Damian Hinds has called on leading employers to lend their business expertise to support schools to improve education for ‘every child’.
The Education Secretary has joined with the Institute of Directors to call on more than 30,000 leading British businesses to encourage their employees to lend their expertise and commitment in the running of schools and colleges.
Currently, there are around 250,000 experienced governors and trustees across the country – including many parents – providing their time, energy, and guidance to support schools.
The budget for training and support for this “army of volunteers” will be doubled to £6 million up to 2021 to ensure more school leaders have access to popular training courses that build on their existing skills and will help raise education standards.
Hinds has also set out plans to bear down on Academy trusts that pay excessive salaries and hand out lucrative contracts to family and friends in a clampdown to make them more accountable for the money they spend. These announcements build on the rules already in place to provide transparency over academy finances. The measures include:
- a requirement for academy accounts to detail staff earning over £100,000 and the percentage of teaching time those individuals undertake; and
- a requirement, from April, for all related party transactions to be declared to the Education and Skills Funding Agency and for academy trusts to seek approval for any transaction over £20,000.
Hinds said: “I want to do everything I can to help boost governor recruitment and retention. Because, quite simply, we need more great people.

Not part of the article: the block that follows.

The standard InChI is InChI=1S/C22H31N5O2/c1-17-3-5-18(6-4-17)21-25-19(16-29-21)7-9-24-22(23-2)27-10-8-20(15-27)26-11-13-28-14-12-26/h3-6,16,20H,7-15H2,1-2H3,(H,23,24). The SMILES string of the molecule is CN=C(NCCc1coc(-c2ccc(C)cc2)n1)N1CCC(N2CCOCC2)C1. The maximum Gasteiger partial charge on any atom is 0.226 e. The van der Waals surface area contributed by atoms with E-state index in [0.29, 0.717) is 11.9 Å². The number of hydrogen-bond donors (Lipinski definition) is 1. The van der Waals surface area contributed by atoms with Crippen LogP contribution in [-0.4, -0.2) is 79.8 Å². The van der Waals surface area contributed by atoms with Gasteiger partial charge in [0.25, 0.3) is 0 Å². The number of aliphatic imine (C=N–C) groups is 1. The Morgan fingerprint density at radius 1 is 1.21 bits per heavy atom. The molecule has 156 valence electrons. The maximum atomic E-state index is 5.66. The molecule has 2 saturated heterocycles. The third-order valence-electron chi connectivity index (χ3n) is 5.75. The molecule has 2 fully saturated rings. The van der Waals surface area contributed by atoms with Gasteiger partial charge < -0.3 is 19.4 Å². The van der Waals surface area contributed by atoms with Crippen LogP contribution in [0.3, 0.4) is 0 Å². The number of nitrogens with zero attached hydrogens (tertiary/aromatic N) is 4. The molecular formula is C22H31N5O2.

“So today I’m issuing a call to arms… appealing to people up and down the country to take on this vital role – to play their part in helping the next generation to thrive.
“I want to urge people from different backgrounds, different professions, to come forward – offer up your time, your energy, your skills, your expertise… I’m also making an appeal to the nation’s employers today.
“Because of course to become a governor, people with full-time jobs will need their employer’s support. I believe businesses can make a contribution to society here – and it’s not just schools either. Governors of Further Education colleges are key to providing the skills and training businesses need, and will play a pivotal role delivering our new T Level qualifications.
“That’s why I’m writing to the 30,000 members of the Institute of Directors, urging them to encourage employees to take on this role, and give them the time it needs.”
Stephen Martin, Director General of the Institute of Directors, said: “Good governance doesn’t just apply to business, it is also crucial to the way we run our schools. Indeed many of the skills acquired in corporate directorship roles are directly transferable to the education sector. IoD members know this first-hand and many are already actively involved with the schools system, but there are so many more company directors who could be using their expertise and experience for the benefit of their local communities.
“That’s why the Institute of Directors and the Department for Education are today issuing a call to business leaders and their employees to become a school governor or academy trustees. This will help drive up standards and increase opportunities for our young people, and ultimately help tackle the skills gap and boost business productivity.”